Here’s why you should welcome AI, not fear

Far from taking jobs, the artificial intelligence applications showcased at Cisco Live aim to make work easier.
Here’s why you should welcome AI, not fear

Artificial intelligence (AI) has got a bad reputation. The ability of algorithms to improve performance based on learning has sparked fears of massive job losses and even threats to humanity.

Yet while it is true that most technology advances carry an element of risk, the artificial intelligence application tools showcased at the Cisco® Live event in Las Vegas this June are anything but hostile. Rather than taking your job, these innovations just want to make your life and work easier and more productive.

Take the AI tools being integrated into the Cisco Webex® collaboration platform. Conferencing and collaboration platforms such as Webex have become part and parcel of the work environment since the coronavirus pandemic, but that does not mean they are perfect.

Having access to tens or hundreds of recordings from previous teleconferences is certainly handier than having to refer to handwritten notes, but action points and critical data can still get lost in the sheer volume of content that gets generated in online meetings.

To overcome this problem, Webex, which now connects more than 11 million users, has introduced intelligent meeting summaries, a feature that uses artificial intelligence to automatically review online conversations, list key points, and capture action items.

“This will be a massive time saver for attendees and people unable to join a meeting, eliminating the need to listen to a recording or read through transcripts,” Javed Khan, senior vice president and general manager of Cisco Collaboration, said at Cisco Live.

Video communication is increasingly being used as a replacement for one-to-one and one-to-many audio and text messaging, and here again Cisco is using artificial intelligence to make things easier.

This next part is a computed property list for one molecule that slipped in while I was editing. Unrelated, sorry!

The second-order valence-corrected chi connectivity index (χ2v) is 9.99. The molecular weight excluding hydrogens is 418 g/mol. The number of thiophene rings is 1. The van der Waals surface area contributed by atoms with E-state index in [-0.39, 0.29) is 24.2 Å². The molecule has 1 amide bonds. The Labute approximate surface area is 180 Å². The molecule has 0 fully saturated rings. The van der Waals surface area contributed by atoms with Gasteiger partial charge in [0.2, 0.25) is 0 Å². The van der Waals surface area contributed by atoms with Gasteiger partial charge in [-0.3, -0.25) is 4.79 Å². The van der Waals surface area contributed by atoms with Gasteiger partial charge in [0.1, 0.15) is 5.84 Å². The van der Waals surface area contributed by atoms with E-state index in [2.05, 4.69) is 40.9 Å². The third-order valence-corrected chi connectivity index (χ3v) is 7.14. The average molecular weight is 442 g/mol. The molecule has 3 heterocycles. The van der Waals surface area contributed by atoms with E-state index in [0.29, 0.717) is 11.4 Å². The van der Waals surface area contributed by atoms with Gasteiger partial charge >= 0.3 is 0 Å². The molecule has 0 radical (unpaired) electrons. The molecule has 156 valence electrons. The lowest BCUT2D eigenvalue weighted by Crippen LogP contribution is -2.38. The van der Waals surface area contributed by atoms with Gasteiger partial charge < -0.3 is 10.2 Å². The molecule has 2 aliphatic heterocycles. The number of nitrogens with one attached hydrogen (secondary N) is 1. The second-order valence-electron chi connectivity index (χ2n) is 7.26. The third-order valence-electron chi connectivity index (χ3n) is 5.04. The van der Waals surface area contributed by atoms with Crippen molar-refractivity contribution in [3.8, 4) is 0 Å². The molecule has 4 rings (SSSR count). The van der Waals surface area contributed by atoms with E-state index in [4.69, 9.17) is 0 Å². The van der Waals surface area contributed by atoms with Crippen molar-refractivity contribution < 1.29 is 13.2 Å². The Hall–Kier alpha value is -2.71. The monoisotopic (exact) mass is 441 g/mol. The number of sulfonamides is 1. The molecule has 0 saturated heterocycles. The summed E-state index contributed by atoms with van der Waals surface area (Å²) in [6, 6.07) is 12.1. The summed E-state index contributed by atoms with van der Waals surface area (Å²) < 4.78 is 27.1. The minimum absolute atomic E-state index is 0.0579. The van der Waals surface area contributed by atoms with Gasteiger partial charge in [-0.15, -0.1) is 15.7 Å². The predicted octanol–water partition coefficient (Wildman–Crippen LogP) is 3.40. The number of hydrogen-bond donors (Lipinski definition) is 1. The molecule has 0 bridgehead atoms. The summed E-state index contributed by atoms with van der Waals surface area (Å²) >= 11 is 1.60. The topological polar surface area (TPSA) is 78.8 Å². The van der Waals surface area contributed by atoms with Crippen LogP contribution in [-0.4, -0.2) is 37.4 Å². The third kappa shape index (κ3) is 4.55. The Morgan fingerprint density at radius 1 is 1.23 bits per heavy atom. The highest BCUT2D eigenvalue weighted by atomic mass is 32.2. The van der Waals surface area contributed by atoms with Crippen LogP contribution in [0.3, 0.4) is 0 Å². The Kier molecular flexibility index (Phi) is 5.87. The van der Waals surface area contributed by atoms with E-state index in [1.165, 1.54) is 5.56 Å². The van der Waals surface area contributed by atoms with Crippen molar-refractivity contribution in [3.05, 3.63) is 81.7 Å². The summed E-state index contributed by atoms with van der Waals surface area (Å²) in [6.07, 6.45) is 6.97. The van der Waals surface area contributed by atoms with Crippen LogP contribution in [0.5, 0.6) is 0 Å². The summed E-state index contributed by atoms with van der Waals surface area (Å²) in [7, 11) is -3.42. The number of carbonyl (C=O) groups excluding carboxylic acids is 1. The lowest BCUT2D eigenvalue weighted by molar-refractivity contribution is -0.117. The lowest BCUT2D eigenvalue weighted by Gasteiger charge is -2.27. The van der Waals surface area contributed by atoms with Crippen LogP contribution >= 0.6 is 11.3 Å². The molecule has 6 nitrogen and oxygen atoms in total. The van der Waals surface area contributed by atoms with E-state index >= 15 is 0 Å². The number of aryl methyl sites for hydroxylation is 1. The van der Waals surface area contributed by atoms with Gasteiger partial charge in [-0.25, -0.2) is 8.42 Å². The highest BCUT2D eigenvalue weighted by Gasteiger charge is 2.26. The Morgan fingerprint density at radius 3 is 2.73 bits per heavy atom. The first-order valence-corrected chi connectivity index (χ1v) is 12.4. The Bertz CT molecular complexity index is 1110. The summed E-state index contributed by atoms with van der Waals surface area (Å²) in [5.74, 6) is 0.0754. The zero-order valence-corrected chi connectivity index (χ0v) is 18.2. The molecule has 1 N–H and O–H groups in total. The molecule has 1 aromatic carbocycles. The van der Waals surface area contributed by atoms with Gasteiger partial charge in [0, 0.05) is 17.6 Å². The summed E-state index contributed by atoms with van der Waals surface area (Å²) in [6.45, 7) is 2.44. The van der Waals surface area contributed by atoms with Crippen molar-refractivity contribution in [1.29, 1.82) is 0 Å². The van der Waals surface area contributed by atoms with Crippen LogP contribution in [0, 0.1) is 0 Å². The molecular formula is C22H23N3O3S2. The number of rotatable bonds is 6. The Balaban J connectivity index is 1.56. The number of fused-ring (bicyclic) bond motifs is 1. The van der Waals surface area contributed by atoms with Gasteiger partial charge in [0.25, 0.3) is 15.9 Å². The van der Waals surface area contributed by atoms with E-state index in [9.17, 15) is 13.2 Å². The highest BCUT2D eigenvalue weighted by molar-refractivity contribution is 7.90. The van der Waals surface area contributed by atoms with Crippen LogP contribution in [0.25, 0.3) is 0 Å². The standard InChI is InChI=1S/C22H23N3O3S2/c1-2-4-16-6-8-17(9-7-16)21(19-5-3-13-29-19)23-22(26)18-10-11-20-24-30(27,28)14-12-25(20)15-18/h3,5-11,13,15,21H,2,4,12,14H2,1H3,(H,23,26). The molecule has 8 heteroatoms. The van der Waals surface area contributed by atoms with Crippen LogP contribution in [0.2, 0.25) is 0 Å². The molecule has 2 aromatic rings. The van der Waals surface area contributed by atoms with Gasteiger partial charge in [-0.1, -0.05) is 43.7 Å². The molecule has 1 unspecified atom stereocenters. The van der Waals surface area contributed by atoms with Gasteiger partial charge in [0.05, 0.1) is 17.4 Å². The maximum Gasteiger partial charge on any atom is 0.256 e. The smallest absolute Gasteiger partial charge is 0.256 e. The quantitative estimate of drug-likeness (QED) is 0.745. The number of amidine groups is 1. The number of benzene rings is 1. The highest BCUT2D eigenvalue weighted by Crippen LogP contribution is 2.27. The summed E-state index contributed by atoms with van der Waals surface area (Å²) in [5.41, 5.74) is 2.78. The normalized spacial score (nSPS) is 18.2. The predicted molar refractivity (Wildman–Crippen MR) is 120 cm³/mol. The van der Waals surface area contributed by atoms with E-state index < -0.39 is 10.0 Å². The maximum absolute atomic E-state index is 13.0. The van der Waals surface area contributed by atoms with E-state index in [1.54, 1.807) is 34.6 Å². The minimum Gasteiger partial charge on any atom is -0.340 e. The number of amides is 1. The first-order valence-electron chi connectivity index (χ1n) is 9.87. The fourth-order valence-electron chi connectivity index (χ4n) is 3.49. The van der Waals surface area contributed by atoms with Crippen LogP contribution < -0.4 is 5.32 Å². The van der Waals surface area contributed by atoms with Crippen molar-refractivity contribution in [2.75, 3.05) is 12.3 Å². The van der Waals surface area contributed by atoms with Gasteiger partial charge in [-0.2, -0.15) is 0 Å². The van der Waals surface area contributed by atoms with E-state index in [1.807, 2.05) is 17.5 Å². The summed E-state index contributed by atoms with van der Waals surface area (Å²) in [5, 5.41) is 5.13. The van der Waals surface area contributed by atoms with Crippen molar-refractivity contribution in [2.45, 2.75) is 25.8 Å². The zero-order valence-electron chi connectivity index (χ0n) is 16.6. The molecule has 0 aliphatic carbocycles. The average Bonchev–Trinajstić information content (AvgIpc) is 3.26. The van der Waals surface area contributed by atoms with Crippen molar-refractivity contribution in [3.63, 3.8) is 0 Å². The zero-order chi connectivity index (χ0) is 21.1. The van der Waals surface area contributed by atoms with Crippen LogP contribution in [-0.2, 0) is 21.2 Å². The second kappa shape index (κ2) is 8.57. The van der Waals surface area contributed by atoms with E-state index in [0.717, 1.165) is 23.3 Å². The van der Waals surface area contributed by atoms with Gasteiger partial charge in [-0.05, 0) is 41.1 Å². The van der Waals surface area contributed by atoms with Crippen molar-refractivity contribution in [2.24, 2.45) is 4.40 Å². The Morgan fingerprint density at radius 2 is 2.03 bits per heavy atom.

The company is incorporating artificial intelligence summarization into its Vidcast product, so time-pressed viewers can skip through highlights and rapidly access key segments or chapters.

These AI capabilities promise to transform certain types of work, for example making it easier for call-center agents to get up to speed with customer queries — so you no longer have to repeat the details of your problem every time you speak to a new agent.

“For decades, Cisco has leveraged AI with audio, video, natural language understanding, and analytics to create unrivaled experiences for Webex users,” Khan said. “New advancements in large language models and generative AI are advancing this even further to deliver amazing hybrid work experiences.”

Such artificial intelligence applications should come as no surprise to those who recognize the value that AI is already adding to many aspects of life.

Although much debate is currently focused on the capabilities of advanced chatbots such as ChatGPT, AI is already widely used in commonplace consumer technologies such as Siri, Alexa, and Google Assistant.

AI is also helping to save lives, for example by speeding up the search for new drugs and improving the accuracy and timeliness of medical diagnoses. The European medical-services provider Telemedicine Clinic uses AI to detect worrying signs in radiology scans.

Empowering infrastructure with AI

Behind the scenes, AI is also helping to maintain and improve the digital infrastructures that power the modern world.

“AI is essential to manage, secure, and optimize the vast amounts of data that cross our networks,” said Liz Centoni, executive vice president, chief strategy officer, and general manager for applications at Cisco. “We use it to power everything from automation, baselining, and vulnerability assessments to anomaly detection and noise reduction.”

AI and machine learning (ML) are not only helping to improve data networks but also placing new requirements on the infrastructures.

“Unfortunately, the network that we’ve used in the past for high-performance computing cannot scale to meet the demands of AI/ML,” said Rakesh Chopra, a Cisco fellow in the company’s Common Hardware Group. “As an industry, we must evolve our thinking and build a scalable and sustainable network for AI/ML.”

AI networks today, Chopra added, use one of four architectures: InfiniBand, Ethernet, telemetry-assisted Ethernet, and fully scheduled fabrics. “Each technology has its pros and cons, and various tier 1 web scalers view the trade-offs differently,” he said.

To help AI technology developers skirt this complexity, Cisco Silicon One™ hardware supports all four architectures rather than locking customers into a particular development path.

“Because Cisco Silicon One can enable multiple architectures, customers can focus on the reality of the data and then make data-driven decisions according to their own criteria,” Chopra noted.

This technology promises to increase the applications that could use AI. Applications which, if developments so far are anything to go by, will enhance the experience of millions of workers, rather than depriving them of jobs.